Plans are useless, but planning is indispensable.
"Plans are useless, but planning is indispensable." - Dwight D. Eisenhower
In this statement famously attributed to Eisenhower, the implication is that even a well made plan with the best intentions often ends up not being worth the paper it was written on, once the troops hit the beach and the situation moves from speculation to reality. When a plan contradicts the real world, the real world always wins. Knowing that even the best plan will almost certainly fail to account for at least some of the challenges reality poses, why do we plan?
The value of a plan lies in the act and effort of planning: in doing so, you gain understanding about your client, the project’s goals and objectives, and the abilities of your team. Planning encourages situational awareness through learning and discussing strengths, weaknesses, opportunities, threats and a flexible strategy that can tie them all together. A good plan establishes a vision, with goals and supporting objectives, and provides context and directionality so the team can move forward and be supported without being locked in.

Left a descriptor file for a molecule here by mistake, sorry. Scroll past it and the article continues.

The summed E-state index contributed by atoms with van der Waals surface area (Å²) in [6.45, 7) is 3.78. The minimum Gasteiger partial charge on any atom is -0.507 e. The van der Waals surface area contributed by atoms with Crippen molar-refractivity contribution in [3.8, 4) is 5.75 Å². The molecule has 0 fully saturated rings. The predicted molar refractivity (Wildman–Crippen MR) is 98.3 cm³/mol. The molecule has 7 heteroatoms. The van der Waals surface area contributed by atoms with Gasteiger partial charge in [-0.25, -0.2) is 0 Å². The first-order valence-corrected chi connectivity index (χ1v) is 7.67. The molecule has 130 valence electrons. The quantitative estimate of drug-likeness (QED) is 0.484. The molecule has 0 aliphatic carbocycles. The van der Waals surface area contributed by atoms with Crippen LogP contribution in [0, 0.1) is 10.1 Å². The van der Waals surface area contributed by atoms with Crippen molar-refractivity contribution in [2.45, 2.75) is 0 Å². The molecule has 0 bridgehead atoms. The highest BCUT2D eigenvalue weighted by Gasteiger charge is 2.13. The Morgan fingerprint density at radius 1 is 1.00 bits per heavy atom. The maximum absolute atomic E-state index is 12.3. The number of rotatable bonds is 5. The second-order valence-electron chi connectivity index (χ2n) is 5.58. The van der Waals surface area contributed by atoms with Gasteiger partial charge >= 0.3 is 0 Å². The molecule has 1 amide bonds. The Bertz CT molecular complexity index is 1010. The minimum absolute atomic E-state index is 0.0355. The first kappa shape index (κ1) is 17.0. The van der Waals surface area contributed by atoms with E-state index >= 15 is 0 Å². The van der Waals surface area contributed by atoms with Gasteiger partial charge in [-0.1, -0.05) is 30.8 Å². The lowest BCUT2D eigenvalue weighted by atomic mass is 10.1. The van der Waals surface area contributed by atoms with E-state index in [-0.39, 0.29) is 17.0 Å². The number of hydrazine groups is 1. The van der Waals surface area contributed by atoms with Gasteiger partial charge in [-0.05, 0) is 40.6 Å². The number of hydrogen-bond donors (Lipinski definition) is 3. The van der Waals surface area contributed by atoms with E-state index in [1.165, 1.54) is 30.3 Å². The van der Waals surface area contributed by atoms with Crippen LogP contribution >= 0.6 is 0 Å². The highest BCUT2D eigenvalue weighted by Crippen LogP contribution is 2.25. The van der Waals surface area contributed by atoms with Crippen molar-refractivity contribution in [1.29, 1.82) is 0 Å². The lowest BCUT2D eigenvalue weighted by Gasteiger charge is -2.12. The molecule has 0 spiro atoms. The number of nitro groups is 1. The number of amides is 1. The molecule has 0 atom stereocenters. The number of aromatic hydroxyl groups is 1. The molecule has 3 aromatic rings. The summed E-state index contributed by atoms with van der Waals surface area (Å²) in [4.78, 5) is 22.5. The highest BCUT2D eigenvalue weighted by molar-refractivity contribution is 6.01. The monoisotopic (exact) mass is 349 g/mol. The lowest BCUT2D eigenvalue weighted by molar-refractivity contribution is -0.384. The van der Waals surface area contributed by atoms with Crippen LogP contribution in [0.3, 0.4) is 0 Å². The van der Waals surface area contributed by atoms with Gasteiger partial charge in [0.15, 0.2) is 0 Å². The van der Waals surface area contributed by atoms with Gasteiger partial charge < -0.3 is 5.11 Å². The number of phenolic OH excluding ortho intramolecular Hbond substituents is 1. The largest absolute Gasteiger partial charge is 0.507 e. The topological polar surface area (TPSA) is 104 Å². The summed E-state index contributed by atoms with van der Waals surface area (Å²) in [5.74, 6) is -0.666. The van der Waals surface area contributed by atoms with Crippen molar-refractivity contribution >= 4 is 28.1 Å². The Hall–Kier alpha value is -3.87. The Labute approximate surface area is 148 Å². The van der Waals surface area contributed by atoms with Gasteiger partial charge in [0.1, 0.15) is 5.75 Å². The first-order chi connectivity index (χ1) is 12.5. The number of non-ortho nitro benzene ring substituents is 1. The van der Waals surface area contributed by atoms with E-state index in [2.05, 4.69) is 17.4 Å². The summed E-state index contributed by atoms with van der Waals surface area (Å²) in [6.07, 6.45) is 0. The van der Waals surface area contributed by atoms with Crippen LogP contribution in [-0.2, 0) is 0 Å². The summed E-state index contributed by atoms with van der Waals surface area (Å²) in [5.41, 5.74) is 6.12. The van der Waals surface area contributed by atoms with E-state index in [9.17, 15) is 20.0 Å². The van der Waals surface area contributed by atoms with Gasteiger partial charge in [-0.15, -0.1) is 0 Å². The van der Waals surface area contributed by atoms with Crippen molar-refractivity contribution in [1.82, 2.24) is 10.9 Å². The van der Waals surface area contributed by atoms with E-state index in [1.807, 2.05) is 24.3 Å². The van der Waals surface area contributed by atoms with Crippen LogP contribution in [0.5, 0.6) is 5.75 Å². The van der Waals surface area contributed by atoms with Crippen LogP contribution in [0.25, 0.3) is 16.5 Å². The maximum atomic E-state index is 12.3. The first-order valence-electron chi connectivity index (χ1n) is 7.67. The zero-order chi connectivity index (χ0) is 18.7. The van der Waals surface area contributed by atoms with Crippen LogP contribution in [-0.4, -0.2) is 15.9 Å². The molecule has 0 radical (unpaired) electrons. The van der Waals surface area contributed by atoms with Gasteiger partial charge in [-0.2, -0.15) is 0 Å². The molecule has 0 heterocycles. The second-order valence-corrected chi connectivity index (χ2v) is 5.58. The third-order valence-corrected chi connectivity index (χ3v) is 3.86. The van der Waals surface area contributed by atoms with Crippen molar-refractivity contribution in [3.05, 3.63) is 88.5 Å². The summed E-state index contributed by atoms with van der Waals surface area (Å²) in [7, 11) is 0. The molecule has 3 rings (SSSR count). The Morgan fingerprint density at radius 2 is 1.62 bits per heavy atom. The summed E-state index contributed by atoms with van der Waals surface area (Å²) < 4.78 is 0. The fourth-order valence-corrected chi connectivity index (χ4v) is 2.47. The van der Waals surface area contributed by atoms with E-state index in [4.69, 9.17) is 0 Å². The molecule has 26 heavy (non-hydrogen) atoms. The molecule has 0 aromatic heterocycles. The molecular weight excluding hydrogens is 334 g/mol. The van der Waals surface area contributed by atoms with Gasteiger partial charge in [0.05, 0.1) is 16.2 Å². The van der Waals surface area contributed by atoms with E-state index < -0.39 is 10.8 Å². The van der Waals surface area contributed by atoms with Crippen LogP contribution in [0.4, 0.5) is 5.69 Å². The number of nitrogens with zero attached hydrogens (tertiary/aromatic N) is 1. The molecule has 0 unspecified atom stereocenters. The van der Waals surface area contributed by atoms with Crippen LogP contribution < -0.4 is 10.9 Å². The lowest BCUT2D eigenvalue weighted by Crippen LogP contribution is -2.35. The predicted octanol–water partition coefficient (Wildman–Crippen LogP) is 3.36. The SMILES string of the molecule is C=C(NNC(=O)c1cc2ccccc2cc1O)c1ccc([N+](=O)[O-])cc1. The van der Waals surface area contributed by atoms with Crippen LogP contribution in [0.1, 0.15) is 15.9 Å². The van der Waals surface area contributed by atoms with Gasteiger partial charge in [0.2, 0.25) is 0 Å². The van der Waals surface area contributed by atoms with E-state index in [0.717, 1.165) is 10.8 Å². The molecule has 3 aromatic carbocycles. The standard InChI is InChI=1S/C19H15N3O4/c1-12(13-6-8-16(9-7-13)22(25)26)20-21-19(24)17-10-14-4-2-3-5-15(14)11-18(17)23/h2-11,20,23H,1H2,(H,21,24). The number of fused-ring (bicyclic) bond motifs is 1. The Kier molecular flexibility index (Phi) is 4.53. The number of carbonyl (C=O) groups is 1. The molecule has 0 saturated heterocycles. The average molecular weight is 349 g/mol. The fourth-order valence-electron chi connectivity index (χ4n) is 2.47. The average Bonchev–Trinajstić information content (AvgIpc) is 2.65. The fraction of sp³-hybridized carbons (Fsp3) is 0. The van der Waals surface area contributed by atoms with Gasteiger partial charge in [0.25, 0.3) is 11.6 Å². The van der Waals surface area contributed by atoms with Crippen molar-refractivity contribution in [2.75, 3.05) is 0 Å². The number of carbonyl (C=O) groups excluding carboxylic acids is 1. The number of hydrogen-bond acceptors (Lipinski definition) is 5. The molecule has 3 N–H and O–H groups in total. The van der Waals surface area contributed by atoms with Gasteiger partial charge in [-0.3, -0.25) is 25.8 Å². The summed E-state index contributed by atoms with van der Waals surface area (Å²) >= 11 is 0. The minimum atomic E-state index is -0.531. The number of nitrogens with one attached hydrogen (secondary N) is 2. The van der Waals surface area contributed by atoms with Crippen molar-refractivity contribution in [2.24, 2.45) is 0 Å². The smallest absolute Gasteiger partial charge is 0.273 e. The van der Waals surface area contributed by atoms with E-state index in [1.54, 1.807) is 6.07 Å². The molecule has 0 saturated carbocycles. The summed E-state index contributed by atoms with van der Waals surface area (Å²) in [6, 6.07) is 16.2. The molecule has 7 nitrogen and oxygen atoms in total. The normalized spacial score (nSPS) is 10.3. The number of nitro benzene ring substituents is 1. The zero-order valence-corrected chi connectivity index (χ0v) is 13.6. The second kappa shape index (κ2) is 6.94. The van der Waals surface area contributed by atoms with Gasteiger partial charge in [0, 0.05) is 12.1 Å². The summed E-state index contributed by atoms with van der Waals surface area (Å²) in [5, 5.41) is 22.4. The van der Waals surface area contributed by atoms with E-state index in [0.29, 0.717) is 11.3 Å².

Project success is rarely attributable to an accurate plan; it is more often a result of agility, when the the team is aware of the overall project purpose and vision, and is empowered to make the best decisions based on the current circumstances. This agility requires the team to be constantly planning, evaluating, and re-planning.
In this session, I’ll unpack the quote above in the context of web development by looking at:
- How do we establish project purpose?
- How is that purpose communicated in the form of a plan?
- How do we gain alignment on project purpose from stakeholders?
- How can we be constantly planning?
- How do we gain and communicate awareness?
- How does the team make decisions based on that awareness?
- How do we gather and measure data to know how we’re doing?
Sean is a Certified ScrumMaster and Senior Producer at Last Call Media.